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From Star Trek fan and shopkeeper of “The Federation Trading Post” to Oscar winning makeup artist and Emmy winning visual effects artist- he has had a career that any fan would be envious of. With roles that include makeup artist, scenic artist, production illustrator, special effects, visual effects, and author- he’s been called one of the most versatile production staffers in the Star Trek franchise. Now, startrekanimated.com has had the opportunity to chat with the incomparable Mr. Doug Drexler about his amazing career, the current state of the franchise, and his encounters with the Great Bird of the Galaxy himself...

STA.com: You started off as a special effects makeup man; how did you get into that field? You won an Oscar for your work on Dick Tracy; what can you share about that experience?

Doug Drexler: Makeup is probably the most magical of all the fields that I have been a part of. There is a moment when you have put the final bit of paint on that the character that it comes to life. You have this overwhelming sense that you have created this new life. Dick Smith called it the "Dr Frankenstein Effect". It's truly intoxicating. I haven't experienced that anywhere else. I was a makeup artist for 14 years. Unlike most makeup artists I did not grow up dreaming about becoming one. I'd always had an interest in it, but probably no more or less than many of the arts of the fantastic. This is probably why I have never settled on any one thing. Everything seems equally fascinating. For many years I could not make up my mind whether or not this was an advantage or disadvantage. Jack of all trades, master of none, you know? Ultimately, and after 31 years in the business I've come around, and even feel a little sorry for contemporaries who have been the same damn thing forever. Where is your curiosity, man?

STA.com: Although I am an all around Star Trek fan, my website (startrekanimated.com) focuses on the animated series. Have you ever seen the animated series and do you have any opinions on it?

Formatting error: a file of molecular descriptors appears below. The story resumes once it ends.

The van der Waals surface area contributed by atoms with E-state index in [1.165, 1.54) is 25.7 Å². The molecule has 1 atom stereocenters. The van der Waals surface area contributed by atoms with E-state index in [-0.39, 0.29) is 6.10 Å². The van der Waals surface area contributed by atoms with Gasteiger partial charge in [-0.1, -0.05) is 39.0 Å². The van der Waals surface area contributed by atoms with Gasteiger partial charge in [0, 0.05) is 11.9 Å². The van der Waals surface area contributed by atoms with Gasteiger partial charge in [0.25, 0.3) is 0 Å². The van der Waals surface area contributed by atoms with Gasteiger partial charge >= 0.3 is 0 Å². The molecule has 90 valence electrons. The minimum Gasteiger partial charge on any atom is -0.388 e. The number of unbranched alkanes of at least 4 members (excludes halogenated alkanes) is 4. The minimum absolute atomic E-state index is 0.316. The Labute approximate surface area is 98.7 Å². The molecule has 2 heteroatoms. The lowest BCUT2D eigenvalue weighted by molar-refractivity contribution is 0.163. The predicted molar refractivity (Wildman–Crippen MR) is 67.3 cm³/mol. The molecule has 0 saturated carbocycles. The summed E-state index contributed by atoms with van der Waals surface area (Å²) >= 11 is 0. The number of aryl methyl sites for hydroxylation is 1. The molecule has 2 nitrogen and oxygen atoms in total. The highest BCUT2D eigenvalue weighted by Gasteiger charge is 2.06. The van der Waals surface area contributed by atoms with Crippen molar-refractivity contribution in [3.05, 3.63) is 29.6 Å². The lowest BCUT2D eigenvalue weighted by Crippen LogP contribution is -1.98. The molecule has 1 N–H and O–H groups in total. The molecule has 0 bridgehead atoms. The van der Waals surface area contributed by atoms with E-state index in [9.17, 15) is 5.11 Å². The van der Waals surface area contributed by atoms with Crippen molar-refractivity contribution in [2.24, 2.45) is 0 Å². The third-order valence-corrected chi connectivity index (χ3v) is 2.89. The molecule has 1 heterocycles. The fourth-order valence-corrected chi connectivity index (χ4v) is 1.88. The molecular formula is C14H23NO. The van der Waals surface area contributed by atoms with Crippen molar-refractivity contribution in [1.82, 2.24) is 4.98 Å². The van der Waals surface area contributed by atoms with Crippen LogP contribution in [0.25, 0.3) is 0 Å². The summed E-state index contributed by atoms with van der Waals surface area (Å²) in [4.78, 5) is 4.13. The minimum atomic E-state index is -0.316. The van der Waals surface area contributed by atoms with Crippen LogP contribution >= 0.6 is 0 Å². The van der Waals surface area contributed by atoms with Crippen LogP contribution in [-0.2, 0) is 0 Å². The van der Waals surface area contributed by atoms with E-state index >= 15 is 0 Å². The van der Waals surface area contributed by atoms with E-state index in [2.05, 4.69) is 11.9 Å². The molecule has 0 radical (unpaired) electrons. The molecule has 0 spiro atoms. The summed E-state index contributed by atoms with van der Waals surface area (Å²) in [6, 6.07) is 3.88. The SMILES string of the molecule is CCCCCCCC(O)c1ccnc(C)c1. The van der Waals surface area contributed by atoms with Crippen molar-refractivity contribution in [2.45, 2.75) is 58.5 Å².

Doug Drexler: I watched the animated series series first run, and eagerly looked forward to it. While I thought it was very good, and was happy that Roddenberry was involved, it wasn't really a substitute for the live action show. If you had been watching the original series first run, and had it torn away from you, you might have had mixed feeling about it. Yes, I enjoyed it. For Saturday morning fare it was often sophisticated, and I appreciated that Filmation appreciated Trek. But it was a reminder that mass media considered Star Trek second class. I'm sure it is more fun discovering the animateds well after the controversy and sense of loss, but there was a time when it seemed quite possible this could be it.

STA.com: A lot of folks bash The Animated Series. In your opinion, does TAS belong in the canon? Gene Roddenberry's name was on it, so was DC Fontana's, and it had the original cast and writers. What more could anyone ask for?

Doug Drexler: Well, I don't think that Gene considered it "canon". But look, Canon is whatever makes you happy. You don't need anyone to tell you what is Star Trek to you. Don't give a hoot what anyone else thinks. When I was a kid most people I knew laughed at Star Trek. The fact that they didn't like it told me it was special. Today with the Internet, bashing has become a national pastime. It's a sickness. I think that people who bash are making up for their own perceived shortcomings. You don't have to enjoy everything, but tearing down says more about you, than it does about your target.

STA.com: Do you think a new animated Star Trek series could ever happen? Considering the success Star Wars has had on TV with The Clone Wars animated series, do you think a new Star Trek animated series could widen the appeal of Star Trek and bring in new/younger fans?